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Faulhaber made easy

, 2 Jul 2014 CPOL
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Computation of the Faulhaber polynomials coefficients

Introduction

Faulhaber’s formula expresses the sum of the th power of the  first integers as a function of  and .




The  are known as the triangular numbers, and the  are the square pyramidal numbers, for obvious reason.

During the last 30 years, I have had to establish it by hand for moderate  on several occasions, and found the task tedious and error prone every time. Maybe some of you who tried experienced this too. I recently discovered an easy approach that I wanted to share.

Background

As can be seen, the expression is a polynomial of degree . It must be so, because the first order finite difference  is a polynomial of degree  (namely ). And it has no independent term, given that . Also observe that the coefficient of the leading term is  (just like the primitive of ), and the sum of the coefficients is  (by ).

The coefficients are closely related to the Bernouilli numbers. A detailed description is given in Wikipedia.

The sum of the cubes

For the sake of the explanation, we shall consider the case of , not too simple, nor too complex. As said, the sum of the cubes gives rise to a fourth degree polynomial of four terms:

The trick that makes it easy is to take the difference of  and , which we know to be . We will expand the binomials  using the binomial coefficients.

,

or

After simplification, we can identify the coefficients of the powers of , and we form this system:

 

 

 

(You should recognize Pascal’s triangle with alternating signs and a diagonal missing.)

Divide every equation by the coefficient of its rightmost term:

This triangular system is readily solved row by row, and as announced:

Using the code

I have coded in Python the computation of the Faulhaber polynomial for arbitrary . The coefficients being fractions, I handle them as such (pairs of integers), keeping the fractions simple by means of the gcd algorithm (Euclid).

def Simplify(a, b):
    # Divide a and b by their gcd
    c, d= a, b 
    while d != 0:
        c, d= d, c % d
    return (a / c, b / c)

To carry out all computation with fractions, it is enough to implement a SAXPY operation (multiply and add):

def SAXPY(A, X, Y):
    # Compute A.X + Y, where A, X and Y are fractions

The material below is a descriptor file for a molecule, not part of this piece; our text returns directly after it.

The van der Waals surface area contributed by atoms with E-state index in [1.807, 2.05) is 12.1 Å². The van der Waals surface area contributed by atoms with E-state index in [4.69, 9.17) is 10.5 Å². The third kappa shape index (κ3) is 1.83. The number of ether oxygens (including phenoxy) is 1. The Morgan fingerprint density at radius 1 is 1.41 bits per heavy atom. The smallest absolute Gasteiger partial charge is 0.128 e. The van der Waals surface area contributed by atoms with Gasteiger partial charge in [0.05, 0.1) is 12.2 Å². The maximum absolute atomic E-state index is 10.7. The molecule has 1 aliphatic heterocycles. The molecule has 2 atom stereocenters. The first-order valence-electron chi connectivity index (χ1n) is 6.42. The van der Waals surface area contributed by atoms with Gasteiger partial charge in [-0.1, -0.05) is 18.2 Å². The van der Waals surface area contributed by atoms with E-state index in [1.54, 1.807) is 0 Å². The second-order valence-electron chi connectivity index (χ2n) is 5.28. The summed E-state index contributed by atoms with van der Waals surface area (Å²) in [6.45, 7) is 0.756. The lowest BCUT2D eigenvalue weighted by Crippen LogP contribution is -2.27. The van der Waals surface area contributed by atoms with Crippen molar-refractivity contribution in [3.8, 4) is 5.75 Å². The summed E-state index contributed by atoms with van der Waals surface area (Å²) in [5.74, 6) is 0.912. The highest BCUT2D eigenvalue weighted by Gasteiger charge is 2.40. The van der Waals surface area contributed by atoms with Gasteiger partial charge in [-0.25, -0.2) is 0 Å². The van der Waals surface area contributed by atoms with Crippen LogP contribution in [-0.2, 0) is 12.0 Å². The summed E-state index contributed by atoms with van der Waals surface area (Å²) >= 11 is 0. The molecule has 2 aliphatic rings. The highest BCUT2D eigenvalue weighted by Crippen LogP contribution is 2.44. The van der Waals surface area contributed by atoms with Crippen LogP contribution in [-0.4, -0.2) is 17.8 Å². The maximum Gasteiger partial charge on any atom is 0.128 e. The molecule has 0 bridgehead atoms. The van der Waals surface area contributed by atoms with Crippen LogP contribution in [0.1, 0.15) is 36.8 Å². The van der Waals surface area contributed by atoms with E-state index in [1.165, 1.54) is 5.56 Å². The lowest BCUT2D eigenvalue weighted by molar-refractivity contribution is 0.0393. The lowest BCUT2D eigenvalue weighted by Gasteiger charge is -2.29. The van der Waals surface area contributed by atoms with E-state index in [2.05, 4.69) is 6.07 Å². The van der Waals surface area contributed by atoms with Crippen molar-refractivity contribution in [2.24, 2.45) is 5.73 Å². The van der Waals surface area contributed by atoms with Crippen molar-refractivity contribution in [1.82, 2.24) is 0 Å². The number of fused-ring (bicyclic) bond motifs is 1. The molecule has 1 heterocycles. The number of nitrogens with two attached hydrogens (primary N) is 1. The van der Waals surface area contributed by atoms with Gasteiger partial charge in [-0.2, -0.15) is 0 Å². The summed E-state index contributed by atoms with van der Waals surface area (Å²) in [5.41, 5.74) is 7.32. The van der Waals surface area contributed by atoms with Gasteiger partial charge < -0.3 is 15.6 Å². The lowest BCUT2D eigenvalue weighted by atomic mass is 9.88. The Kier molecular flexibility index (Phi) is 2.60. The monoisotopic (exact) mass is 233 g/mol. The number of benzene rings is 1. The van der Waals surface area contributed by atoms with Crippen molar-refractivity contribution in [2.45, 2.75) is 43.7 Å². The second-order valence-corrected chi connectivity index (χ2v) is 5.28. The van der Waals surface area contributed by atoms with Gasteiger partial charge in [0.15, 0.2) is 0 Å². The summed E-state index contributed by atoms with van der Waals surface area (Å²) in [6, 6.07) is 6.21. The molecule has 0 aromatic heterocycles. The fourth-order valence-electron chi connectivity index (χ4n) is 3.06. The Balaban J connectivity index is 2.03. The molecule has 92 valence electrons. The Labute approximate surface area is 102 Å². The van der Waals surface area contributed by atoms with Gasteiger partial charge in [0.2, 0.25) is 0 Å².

S= Simplify(A[0] * X[0], A[1] * X[1])
    S= Simplify(S[0] * Y[1] + S[1] * Y[0], S[1] * Y[1])
    return S

For ease of programming, I precomputed Pascal’s triangle up to the desired level, in a bidimensional array.

# Maximum order of the formula
K= 10

# Setup Pascal triangle

# Apex
Pascal= [[1]]

# Rows
for i in range(1, K + 2):
    Pascal.append([1])
    for j in range(1, i):
        # Recurrence relation
        Pascal[i].append(Pascal[i-1][j-1] + Pascal[i-1][j])
    Pascal[i].append(1)

The core of the computation, solving the triangula system, is straigthforward:

# Compute the Faulhaber polynomial
for k in range(K + 1):
    # Initialize the leading coefficient
    S= [(1, k+1)]

    # Compute the next coefficients from the triangular system
    for i in range(k):
        T= (0, 1)
        for j in range(i + 1):
            # Accumulate, with alternating signs
            T= SAXPY(S[j], Simplify(Pascal[k + 1 - j][k - 1 - i], (i - k if (i + j) & 1 else k - i)), T)
        S.append(T)

Here we are:

S0(n) = n
S1(n) = n^2/2 + n/2
S2(n) = n^3/3 + n^2/2 + n/6
S3(n) = n^4/4 + n^3/2 + n^2/4
S4(n) = n^5/5 + n^4/2 + n^3/3 - n/30
S5(n) = n^6/6 + n^5/2 + 5n^4/12 - n^2/12
S6(n) = n^7/7 + n^6/2 + n^5/2 - n^3/6 + n/42
S7(n) = n^8/8 + n^7/2 + 7n^6/12 - 7n^4/24 + n^2/12
S8(n) = n^9/9 + n^8/2 + 2n^7/3 - 7n^5/15 + 2n^3/9 - n/30
S9(n) = n^10/10 + n^9/2 + 3n^8/4 - 7n^6/10 + n^4/2 - 3n^2/20
S10(n) = n^11/11 + n^10/2 + 5n^9/6 - n^7 + n^5 - n^3/2 + 5n/66
S11(n) = n^12/12 + n^11/2 + 11n^10/12 - 11n^8/8 + 11n^6/6 - 11n^4/8 + 5n^2/12
S12(n) = n^13/13 + n^12/2 + n^11 - 11n^9/6 + 22n^7/7 - 33n^5/10 + 5n^3/3 - 691n/2730
S13(n) = n^14/14 + n^13/2 + 13n^12/12 - 143n^10/60 + 143n^8/28 - 143n^6/20 + 65n^4/12 - 691n^2/420
...

 

Points of Interest

It looks so easy now !

History

This is the first version.

License

This article, along with any associated source code and files, is licensed under The Code Project Open License (CPOL)

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About the Author

YvesDaoust
CEO VISION fOr VISION
Belgium Belgium
I fell into applied algorithmics at the age of 16 or so. This eventually brought me to develop machine vision software as a professional. This is Dreamland for algorithm lovers.

Comments and Discussions

 
GeneralMy vote of 3 PinprofessionalCatchExAs14-Jul-14 12:40 
GeneralRe: My vote of 3 [modified] PinmemberYvesDaoust14-Jul-14 12:47 
GeneralRe: My vote of 3 PinprofessionalCatchExAs14-Jul-14 12:55 
GeneralRe: My vote of 3 PinmemberYvesDaoust14-Jul-14 13:06 
GeneralRe: My vote of 3 PinprofessionalCatchExAs14-Jul-14 13:11 

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